When we immigrated to the U.S., my parents dreamed of capitalism. They didn’t say it that way…to a six-year-old. But they knew the U.S. was nothing like Soviet-era communism. There, your options were only as good as your connections. And always worse than the borscht.
In the U.S., people could dream. Not fantasies, like “I want to be a princess.” (Though I’m often mistaken for Rapunzel.) No, in the U.S., anyone with a great idea and spectacular effort could become Mark Zuckerberg. …or whoever started Dial-A-Mattress.
Even after making it, they could never stop trying to please customers. At any moment, someone could swoop in and win their affection.
In many industries, the very idea of competition is dying. Competition is a temporary, unsteady state in Capitalism. The steady state is monopoly.
As I argue in the latest episode of The McFuture podcast (and here on LinkedIn), we are in the midst of a revolution – to redefine the American dream into something the founding fathers would not recognise. The irony of course, is that the tools of that revolution are increasingly controlled by a handful of monopolies, oligopolies and cartels – all the words you forgot from Economics class.
Let’s talk about those tools. Not just the innovation or “disruption” that spawned them – but who controls them and what that means for us.
That brings me to today’s most beloved tool-builders: startups.
Every morning, Silicon Valley titans and nerd armies wave their iPads in the air and scream, ‘DISRUPTIOOOOON!!!!’
Then slide into their cocoons to rain 1’s and 0’s of doom on some unsuspecting industry.
Except…startups are Trojan horses. We think of them as revolutionaries when in fact, they’re the farm team for the establishment.
Very few make a profit, or become standalone companies, or change the world.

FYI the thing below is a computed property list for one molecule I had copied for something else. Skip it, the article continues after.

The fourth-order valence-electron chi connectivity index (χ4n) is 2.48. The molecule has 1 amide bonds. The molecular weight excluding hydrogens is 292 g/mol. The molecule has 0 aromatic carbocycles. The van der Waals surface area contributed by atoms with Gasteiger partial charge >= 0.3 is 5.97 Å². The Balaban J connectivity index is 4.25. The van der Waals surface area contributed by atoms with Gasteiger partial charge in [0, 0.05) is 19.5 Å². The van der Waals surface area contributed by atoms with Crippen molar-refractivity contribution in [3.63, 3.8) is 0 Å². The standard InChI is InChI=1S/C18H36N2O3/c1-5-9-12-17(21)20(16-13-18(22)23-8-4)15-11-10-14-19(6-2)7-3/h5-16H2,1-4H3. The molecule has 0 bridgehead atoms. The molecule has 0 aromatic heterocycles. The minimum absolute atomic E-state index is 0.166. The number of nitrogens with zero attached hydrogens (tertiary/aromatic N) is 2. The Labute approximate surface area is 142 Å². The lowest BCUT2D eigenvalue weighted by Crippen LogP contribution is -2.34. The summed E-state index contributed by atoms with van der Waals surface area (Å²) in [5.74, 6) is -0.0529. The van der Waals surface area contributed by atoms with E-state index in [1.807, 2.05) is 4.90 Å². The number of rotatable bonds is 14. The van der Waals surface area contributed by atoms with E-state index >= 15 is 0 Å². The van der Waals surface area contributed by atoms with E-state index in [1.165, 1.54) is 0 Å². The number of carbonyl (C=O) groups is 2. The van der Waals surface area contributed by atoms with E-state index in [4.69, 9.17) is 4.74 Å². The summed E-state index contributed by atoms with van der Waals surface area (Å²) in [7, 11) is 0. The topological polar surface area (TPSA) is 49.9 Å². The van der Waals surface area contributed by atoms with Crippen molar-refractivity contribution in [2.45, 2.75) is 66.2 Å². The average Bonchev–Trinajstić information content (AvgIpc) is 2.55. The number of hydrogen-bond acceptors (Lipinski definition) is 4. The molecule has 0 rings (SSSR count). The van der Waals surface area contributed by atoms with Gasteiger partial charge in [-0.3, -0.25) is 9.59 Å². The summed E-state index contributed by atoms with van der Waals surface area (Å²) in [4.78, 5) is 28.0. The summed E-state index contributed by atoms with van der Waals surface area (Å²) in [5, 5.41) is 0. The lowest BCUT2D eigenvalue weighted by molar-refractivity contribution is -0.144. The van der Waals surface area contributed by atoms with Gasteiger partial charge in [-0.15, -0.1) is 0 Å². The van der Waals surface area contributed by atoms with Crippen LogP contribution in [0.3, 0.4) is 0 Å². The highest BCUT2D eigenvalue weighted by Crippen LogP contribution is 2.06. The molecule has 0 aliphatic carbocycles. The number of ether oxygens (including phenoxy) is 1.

86% are acquired by big companies.
Jet.com was supposed to conquer Amazon.com. It got bought by Walmart.
Dollar Shave club was supposed to rain cheap razors on the masses. They were bought by Unilever.
Vice is supposed to be the biker gang of news. They’re part-owned by Rupert Murdoch, Walt Disney, and A&E.
So the startup revolution is mostly a story they tell themselves.
Our toolmakers mostly make big business bigger. They’re not changing the balance of power. They’re preserving it.
In 1955, The Fortune 500 was 35% of GDP. Today, it’s 72%!
And 100 companies make up almost half of our entire economy. Think about that. HALF.
The president can take all their CEO’s calls in two afternoons.
And they’re using their advantages – cash, protective regulations, scale, brand – to control as many of our fancy new tools as they can.
This concentration is happening in every major industry.
I used a familiar teamwork classification to break these industries into three categories:
- Norming: these industries are either monopolies or “monopoly-adjacent”
- Re-Forming: big industries that are consolidated but have fundamental flaws that make challenges possible, but not necessarily probable.
- Storming: many of these are dinosaurs that may not realise their way of doing business is going extinct.
Here is a sampling. (I discuss the rest on the podcast.)
In 1990, the five largest banks controlled 10% of banking assets. Today, they control 44%.
Sure, there have been lots of startups in finance. Any that matter get bought. One that made it was Paypal. It was supposed to revolutionise finance. This is how many companies PayPal put out of business: 0. Others like robot-investing, mobile payments, and crowdfunding will all be acquired or co-opted. Finance (and consumer trust) work sloo OOO wwwww.